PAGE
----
Saturday, 13 June 2009

Bourse ignores gloomy economic data

Kristine Jane R. Liu

Investors turned a blind eye to poor economic data this week, choosing instead to ride along with the stock market’s over-all optimism, analysts said.

The benchmark Philippine Stock Exchange index or PSEi gained 2.77% to close at 2,598.80 week-on-week, while the all-share index added 1.11% to end at 1,645.64.

Average value turnover however was lower, reaching only P2.92 billion a day compared with the P3.39 billion a day the previous week. Foreign buyers continued to dominate with P728 million in transactions, but also lower than the P917 million in transactions the previous week.

Losers swept gainers 91 to 61, while 36 stocks did not move.

"Optimists prevailed for most of the four-day trading session, prompting barometers to land on positive territory. Several investors defied bad economic reports, as well as political news related [to opposition to constitutional amendments]," said.

Among the bleak economic figures released this week was the 35.2% drop in exports for April, faster than the 30.8% decline the previous month. The government has also projected that the budget gap would likely reach P250 billion this year, wider than the P200 billion forecasted earlier. It likewise adjusted its economic growth target for the fourth time to just 0.8%-1.8% from 3.7%-4.7%.

The optimism investors showed during the four-day trading session could be attributed to an "undervalued" stock market and increased interest in emerging markets like the Philippines, DBP-Daiwa Securities, Inc. said.

"We were surprised at the recent continued upside of the market even with the dwindling domestic macro fundamentals. We thought there was some irrationality in the horizon ... [We conducted a study on select blue chips to represent the market] and our findings showed that most prices are still undervalued compared to the same period last year and even five years ago," it said.

"This explains why the market is behaving with exuberance despite a fragile domestic economy."

DBP-Daiwa Securities noted that the market’s monthly turnover has grown by an average of 14.8% since the year started. "In our view, investors are slowly coming into the market and have been buying whenever there’s opportunity ... liquidity is starting to pour into the equity market probably for positioning purposes especially in the emerging countries as these are seen to recover first compared with the developed countries," the brokerage said.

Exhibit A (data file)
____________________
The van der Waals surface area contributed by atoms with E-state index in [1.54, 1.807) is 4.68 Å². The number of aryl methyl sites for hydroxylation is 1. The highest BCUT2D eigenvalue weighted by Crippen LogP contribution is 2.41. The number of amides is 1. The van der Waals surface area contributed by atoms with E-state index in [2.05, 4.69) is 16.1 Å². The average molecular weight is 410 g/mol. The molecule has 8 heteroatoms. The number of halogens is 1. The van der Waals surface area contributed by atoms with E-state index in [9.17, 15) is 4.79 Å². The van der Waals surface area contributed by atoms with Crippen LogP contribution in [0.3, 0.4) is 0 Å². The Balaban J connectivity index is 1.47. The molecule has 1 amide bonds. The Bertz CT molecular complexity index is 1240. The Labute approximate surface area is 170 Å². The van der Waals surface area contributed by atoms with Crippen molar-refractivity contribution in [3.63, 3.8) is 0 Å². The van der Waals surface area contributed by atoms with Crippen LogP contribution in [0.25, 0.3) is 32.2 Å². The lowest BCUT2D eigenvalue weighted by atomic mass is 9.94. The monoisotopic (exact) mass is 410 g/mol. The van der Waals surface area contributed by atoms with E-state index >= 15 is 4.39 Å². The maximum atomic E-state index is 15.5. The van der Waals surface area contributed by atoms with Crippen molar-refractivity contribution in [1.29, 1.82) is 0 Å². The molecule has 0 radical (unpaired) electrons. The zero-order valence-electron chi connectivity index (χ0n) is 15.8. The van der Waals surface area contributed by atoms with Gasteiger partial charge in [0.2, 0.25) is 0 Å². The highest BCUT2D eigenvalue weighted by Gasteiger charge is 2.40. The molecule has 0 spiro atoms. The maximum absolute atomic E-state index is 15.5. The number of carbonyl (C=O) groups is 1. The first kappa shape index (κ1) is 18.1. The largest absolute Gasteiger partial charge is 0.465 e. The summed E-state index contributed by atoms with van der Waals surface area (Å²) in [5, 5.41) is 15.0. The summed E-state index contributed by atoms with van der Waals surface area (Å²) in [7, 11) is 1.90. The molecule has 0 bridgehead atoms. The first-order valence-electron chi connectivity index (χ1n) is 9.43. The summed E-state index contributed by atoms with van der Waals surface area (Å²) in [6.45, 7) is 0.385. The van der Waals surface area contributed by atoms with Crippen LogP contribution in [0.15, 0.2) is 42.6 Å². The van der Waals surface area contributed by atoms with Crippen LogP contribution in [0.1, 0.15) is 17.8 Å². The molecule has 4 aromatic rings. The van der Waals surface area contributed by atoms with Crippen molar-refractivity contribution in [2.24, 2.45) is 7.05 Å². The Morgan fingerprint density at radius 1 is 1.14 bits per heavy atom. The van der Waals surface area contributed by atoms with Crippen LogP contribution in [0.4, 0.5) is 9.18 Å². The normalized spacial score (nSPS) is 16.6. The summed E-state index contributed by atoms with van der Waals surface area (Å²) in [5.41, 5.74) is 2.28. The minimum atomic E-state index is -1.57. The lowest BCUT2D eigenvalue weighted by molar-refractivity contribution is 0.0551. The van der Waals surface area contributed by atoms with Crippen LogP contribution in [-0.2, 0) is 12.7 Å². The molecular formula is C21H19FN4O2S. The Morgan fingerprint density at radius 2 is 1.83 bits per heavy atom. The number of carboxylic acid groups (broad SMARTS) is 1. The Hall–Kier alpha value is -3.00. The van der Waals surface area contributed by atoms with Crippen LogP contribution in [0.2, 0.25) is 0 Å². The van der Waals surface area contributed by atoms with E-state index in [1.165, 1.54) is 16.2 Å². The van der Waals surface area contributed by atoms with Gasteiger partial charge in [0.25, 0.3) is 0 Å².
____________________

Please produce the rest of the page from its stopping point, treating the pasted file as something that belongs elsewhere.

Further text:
Maria Arlysa E. Narciso of AB Capital Securities Inc. however advised investors not to be too optimistic. "In contrast with bearish economic fundamentals, the market turned a blind eye to indications of economic slowdown and climbed continuously. With this current condition, we advise against holding on to stocks for a long time," she said.

Only two of the six subindices gained during the week.

The service sector, where telco giant Philippine Long Distance Telephone (PLDT) Co. belongs, closed the week 6.49% higher at 1,391.11, while industrial stocks, which include utility Manila Electric Co. (Meralco), gained 4.69% to end at 3,530.09 week-on-week.

The erstwhile darling of the market, the mining and oil sector, dipped by 3.07% to 5,989.06, while property shares shed 2.01% to end at 899.55.

Financial companies retreated by 1.62% to 589.54, while holding firms tumbled by 0.32% to 1,422.43.

Select blue chips, especially those belonging to the Lopez group, landed on the market’s top 30 gainers this week.

Meralco, which is partly owned by the Lopezes, surged by 12.4% week-on-week to touch a record high of P145 per share, while Pangilinan-led PLDT rose by 9.43% to P2,495. Both stocks were responsible for the market’s two-day gain on Wednesday and Thursday.

Meanwhile, Ayala-led Manila Water Co., Inc. added 10.71% to end at P15.50 apiece, while Lopez-led holding company First Philippine Holdings Corp. gained 6.56% to close at P32.50. Another Lopez holding company, Benpres Holdings Corp. went up by 5.71% to P2.22.

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